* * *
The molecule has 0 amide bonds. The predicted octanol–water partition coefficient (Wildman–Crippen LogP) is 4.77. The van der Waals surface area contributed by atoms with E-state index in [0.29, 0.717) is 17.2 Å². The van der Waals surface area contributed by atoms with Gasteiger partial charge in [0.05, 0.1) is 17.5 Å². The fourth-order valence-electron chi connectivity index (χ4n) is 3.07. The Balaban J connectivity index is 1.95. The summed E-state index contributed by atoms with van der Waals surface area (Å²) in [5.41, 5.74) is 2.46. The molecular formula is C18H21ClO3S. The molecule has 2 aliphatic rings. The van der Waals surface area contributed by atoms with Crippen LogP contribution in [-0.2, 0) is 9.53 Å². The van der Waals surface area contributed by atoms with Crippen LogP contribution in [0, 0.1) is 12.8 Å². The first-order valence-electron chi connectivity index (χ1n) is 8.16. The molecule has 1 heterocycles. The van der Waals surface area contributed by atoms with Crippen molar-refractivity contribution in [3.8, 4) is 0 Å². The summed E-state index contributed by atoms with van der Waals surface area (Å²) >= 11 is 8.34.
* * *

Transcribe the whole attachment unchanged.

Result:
The molecule has 0 amide bonds. The predicted octanol–water partition coefficient (Wildman–Crippen LogP) is 4.77. The van der Waals surface area contributed by atoms with E-state index in [0.29, 0.717) is 17.2 Å². The van der Waals surface area contributed by atoms with Gasteiger partial charge in [0.05, 0.1) is 17.5 Å². The fourth-order valence-electron chi connectivity index (χ4n) is 3.07. The Balaban J connectivity index is 1.95. The summed E-state index contributed by atoms with van der Waals surface area (Å²) in [5.41, 5.74) is 2.46. The molecular formula is C18H21ClO3S. The molecule has 2 aliphatic rings. The van der Waals surface area contributed by atoms with Crippen LogP contribution in [-0.2, 0) is 9.53 Å². The van der Waals surface area contributed by atoms with Crippen LogP contribution in [0, 0.1) is 12.8 Å². The first-order valence-electron chi connectivity index (χ1n) is 8.16. The molecule has 1 heterocycles. The van der Waals surface area contributed by atoms with Crippen molar-refractivity contribution in [3.8, 4) is 0 Å². The summed E-state index contributed by atoms with van der Waals surface area (Å²) >= 11 is 8.34.